Join us as we take our own look at Miracle Day to decide where the series soared, where it went wrong and what we'd like to see in the future.
The New Cast: One of the most successful elements of Torchwood: Miracle Day was the batch of new characters introduced. Mekhi Phifer's Rex got off to an uneasy start, quickly establishing himself as the most unlikable series regular on television with his callous remarks and homophobic behaviour.
However, the character grew and developed to such an extent that, by the time 'The Blood Line' rolled around, he was this writer's favourite character. Still gruff and ignorant on occasion, but with real heart and a strong heroic streak, Rex is a fine addition to the Torchwood team and Mekhi Phifer expertly handled the character's transition from anti-hero to just plain hero.
It's also a real shame that we won't be seeing Esther again - barring flashbacks, unexpected resurrections or timey-wimey surprises. Alexa Havins was consistently excellent, bringing a real warmth and likability to her role.
Lauren Ambrose was also superb as his partner-in-crime Jilly Kitzinger and we're glad that the character will (apparently) be back in any future iteration of Torchwood - in the early episodes of Miracle Day especially, she bought a sense of fun to proceedings that was absolutely vital.
The Twists: Torchwood has always been good at dealing out the shocks, and Miracle Day was no exception. After a (relatively) cosy first few episodes, this writer's jaw dropped as poor Vera Juarez was shot and burnt alive at the conclusion of 'The Categories of Life' - Arlene Tur was great in the role and her character's violent death gave the next few episodes a terrific jolt.
The Scale: One of the chief criticisms from some Torchwood fans this year is that the show has become too glossy and 'Americanised'. But the fact of the matter is that Torchwood always had the ambition to be a big, flashy US-style drama and this was the first time that it really had the budget to back up that vision.
If the series had been drastically altered or tampered with by interfering US producers, then the 'Americanisation' argument might hold water, but in terms of style, Torchwood is still the same show it's always been. It just looks better now.
The Culture Clash: Maybe it's just us, but the 'culture clash' scenes that dominated the first few episodes of Miracle Day just seemed tired and lazy. And is there even really that much of a massive difference between UK and US culture anymore?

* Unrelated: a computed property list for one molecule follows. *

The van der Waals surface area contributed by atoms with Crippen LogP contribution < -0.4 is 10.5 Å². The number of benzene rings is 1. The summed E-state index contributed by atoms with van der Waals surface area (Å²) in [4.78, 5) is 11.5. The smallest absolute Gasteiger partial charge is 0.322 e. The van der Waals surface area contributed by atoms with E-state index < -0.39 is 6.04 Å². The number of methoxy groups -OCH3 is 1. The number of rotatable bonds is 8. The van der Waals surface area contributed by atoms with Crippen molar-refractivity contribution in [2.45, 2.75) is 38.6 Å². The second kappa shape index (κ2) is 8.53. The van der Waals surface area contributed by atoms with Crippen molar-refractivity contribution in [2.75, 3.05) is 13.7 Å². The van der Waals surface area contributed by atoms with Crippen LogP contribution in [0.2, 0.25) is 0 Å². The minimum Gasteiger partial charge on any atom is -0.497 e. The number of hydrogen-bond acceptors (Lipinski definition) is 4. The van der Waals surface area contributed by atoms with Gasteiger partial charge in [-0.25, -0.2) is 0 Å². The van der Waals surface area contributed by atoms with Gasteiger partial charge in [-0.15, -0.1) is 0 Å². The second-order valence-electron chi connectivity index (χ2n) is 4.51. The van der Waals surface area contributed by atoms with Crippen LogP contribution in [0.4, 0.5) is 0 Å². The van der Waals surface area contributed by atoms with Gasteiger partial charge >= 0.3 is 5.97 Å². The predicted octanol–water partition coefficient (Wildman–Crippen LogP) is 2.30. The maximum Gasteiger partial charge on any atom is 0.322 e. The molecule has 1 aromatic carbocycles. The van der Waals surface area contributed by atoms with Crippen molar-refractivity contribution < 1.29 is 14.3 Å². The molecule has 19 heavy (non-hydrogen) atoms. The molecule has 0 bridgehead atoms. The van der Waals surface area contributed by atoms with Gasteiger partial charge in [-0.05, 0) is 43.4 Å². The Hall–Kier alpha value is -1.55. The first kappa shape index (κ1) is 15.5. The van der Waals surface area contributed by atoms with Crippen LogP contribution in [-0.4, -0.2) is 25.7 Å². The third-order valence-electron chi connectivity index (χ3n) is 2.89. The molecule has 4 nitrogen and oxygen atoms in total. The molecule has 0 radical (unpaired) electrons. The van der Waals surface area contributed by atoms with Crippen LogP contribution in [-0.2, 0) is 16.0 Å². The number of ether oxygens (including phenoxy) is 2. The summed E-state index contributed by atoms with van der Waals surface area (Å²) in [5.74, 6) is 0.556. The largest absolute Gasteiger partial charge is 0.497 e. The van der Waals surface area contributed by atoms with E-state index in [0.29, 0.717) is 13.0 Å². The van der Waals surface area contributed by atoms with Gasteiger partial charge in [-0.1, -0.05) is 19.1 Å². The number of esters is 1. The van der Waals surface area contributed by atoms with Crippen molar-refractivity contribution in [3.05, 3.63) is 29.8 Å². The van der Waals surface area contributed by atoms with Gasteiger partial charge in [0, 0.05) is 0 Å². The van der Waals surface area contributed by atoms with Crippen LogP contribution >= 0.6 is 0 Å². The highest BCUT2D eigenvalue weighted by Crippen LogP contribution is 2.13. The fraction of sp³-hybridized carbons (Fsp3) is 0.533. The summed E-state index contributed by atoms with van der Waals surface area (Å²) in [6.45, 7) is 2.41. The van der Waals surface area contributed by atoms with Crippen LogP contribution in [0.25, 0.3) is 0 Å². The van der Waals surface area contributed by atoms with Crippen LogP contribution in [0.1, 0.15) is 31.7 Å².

Through the power of film and television, UK residents are more than familiar with the different wordings and phrases used by Americans, and vice versa. Yet viewers were subjected to scenes reminiscent of a 1970s sitcom, as Gwen drove on the wrong side of the road and became flustered with Rex taking off his "pants". Unnecessary and a little bit painful.
The Pace: 2009's Torchwood series Children of Earth was superbly structured - there were some variations in tone and pace, but it ran for five episodes and contained five episodes worth of plot. Unfortunately, it felt like Miracle Day also held five episodes worth of plot, but stretched out over double that length.
Dangling Plot Threads: A consequence of these pacing problems was the number of underdeveloped and unresolved plot threads in the series. Episode 7 - the Jack-centric 'Immortal Sins' - was a nice enough diversion, but the character of Angelo was ultimately rather pointless in terms of the overall plot.
But far worse was Rex's sub-plot in penultimate instalment 'The Gathering' - he spends almost the entire episode researching an apparently vital short-story written by one Victor Podesta, before completely dropping his investigation once the rest of the Torchwood team locate the Blessing. This is filler material at its worst - an utter waste of time that is completely irrelevant to the final resolution.
Miracle Day might not have been perfect, but we're hoping that there's life in Torchwood yet. The show has performed relatively well ratings-wise in the UK, but ultimately it's success in the US that matters, given the financial stake that Starz now has in the show.
The cable network's CEO Chris Albrecht recently suggested that Torchwood may not return - at least for the foreseeable future - due to the busy schedule of Russell T Davies, but that would be a real shame. It's this writer's belief that, with a few vital tweaks, Torchwood still has the potential to come back bigger and better than ever.
What were your thoughts on Torchwood: Miracle Day? Fill us in on your opinions below!